Tuesday, January 18, 2005

Sounds Like Faith to Me

I believe, but I cannot prove, that all life, all intelligence, all creativity and all "design" anywhere in the universe, is the direct or indirect product of Darwinian natural selection.
Richard Dawkins of Oxford University, January 4, 2005 NY Times article

"I believe, but I cannot prove..."

Beg pardon? That sounds as if this famous Darwinian is taking evolution on faith. Ok, I can live with that but then stop sounding as if evolution is a proven fact with no loopholes. All we're asking for is a little consistency please.

Got it from Suspend Your Disbelief.

Huh?

Hannah was at a birthday party Saturday night and the talk turned to parents as it often does (watch out ... your teenagers are busy discussing and comparing all the time). Hannah's friends suddenly were all in agreement that Tom and I are very cool and they'd move in with us in a second. (They say that because they don't live here, believe me!) I take this as a great compliment because a bunch of 16-year-olds will cut you down to size in a second (at least to their friends because these kids are all polite).

Rose is dumbfounded by this sudden status. She keeps saying, "They have met Mom and Dad, haven't they?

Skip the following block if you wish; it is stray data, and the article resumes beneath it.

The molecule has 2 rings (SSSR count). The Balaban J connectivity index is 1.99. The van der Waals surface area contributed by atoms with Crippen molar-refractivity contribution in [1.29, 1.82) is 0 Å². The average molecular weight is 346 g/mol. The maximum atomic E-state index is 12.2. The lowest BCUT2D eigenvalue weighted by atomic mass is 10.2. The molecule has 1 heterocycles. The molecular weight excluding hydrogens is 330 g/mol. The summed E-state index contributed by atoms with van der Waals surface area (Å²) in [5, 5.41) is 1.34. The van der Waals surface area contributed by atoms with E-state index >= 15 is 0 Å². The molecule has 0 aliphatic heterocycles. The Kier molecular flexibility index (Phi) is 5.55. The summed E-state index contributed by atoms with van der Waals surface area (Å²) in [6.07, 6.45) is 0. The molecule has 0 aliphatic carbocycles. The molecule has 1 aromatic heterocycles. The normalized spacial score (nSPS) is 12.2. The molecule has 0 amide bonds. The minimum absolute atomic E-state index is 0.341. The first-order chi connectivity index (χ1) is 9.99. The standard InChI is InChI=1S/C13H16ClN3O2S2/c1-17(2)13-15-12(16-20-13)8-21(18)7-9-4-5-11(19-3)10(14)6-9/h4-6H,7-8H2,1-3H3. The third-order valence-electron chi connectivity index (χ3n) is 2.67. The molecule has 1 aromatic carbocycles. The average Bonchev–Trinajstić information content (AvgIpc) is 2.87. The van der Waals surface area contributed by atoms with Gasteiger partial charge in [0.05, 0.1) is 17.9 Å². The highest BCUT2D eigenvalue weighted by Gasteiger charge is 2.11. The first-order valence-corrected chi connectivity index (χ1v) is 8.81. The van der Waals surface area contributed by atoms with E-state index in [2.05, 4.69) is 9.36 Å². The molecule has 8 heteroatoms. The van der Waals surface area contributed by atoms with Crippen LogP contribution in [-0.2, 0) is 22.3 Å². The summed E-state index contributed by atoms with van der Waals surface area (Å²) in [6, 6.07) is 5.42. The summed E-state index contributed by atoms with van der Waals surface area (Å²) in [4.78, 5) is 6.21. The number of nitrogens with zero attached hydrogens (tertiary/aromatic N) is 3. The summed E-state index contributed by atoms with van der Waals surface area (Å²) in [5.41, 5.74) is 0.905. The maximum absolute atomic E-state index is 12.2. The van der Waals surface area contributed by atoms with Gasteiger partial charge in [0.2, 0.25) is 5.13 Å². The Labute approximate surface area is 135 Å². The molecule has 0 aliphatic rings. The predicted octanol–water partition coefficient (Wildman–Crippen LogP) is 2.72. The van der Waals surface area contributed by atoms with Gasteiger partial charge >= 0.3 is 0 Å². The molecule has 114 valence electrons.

Yeah, I don't get it either because they have met us. We are the usual, uncool, overweight, graying, rule enforcing, stick-in-the-mud parents. Tom is the one who suddenly sees a connection between a school story and the Russian revolution and delivers a world history lesson at dinner ... or who goes and gets the Oxford English dictionary so we can all talk about the roots of a certain word. I am the "on fire" Catholic convert mom who makes everyone pray before dinner and then tells little Padre Pio parables to the philosophy-crazy, not-sure-if-he-believes-in-God boy having dinner with us. Or the one who suddenly stops and gives a lecture on keeping your virginity to a kitchen full of girls who are just getting a snack (you can imagine the story they were telling to make me suddenly deliver that little bomb).

The only thing that we can figure is we are interested in these kids and enjoy talking to them. We treat them as people who mean something to us. It's nice that they recognize that on some level. And it's sad that they don't get it in enough other places.

Biblical Prayer Themes, Part V

[continued from Biblical Prayer Themes, Part IV]

10. Delighting and rejoicing. The community of both Testaments, Old and New alike, is remarkable in how frequently it expresses the intense joy the faithful are routinely expected to experience in the course of their daily lives. They seem to know nothing of boredom. This delight is mentioned over and over again in the psalter and in the prayer life of the Church. Our hearts and our flesh are to thrill with gladness in the living God as we sing alleluias to him as the very source of the thrilling (Ps 84:2). We exult in this Lord and in his marvels (Ps 9:1-16; 40:5; 75:1), and this we do with endless shouts of exultation and triumph (Ps 5:11, 20:5). With the exception of the Lenten season the Church through the year repeats in her daily liturgies these shouts of alleluia.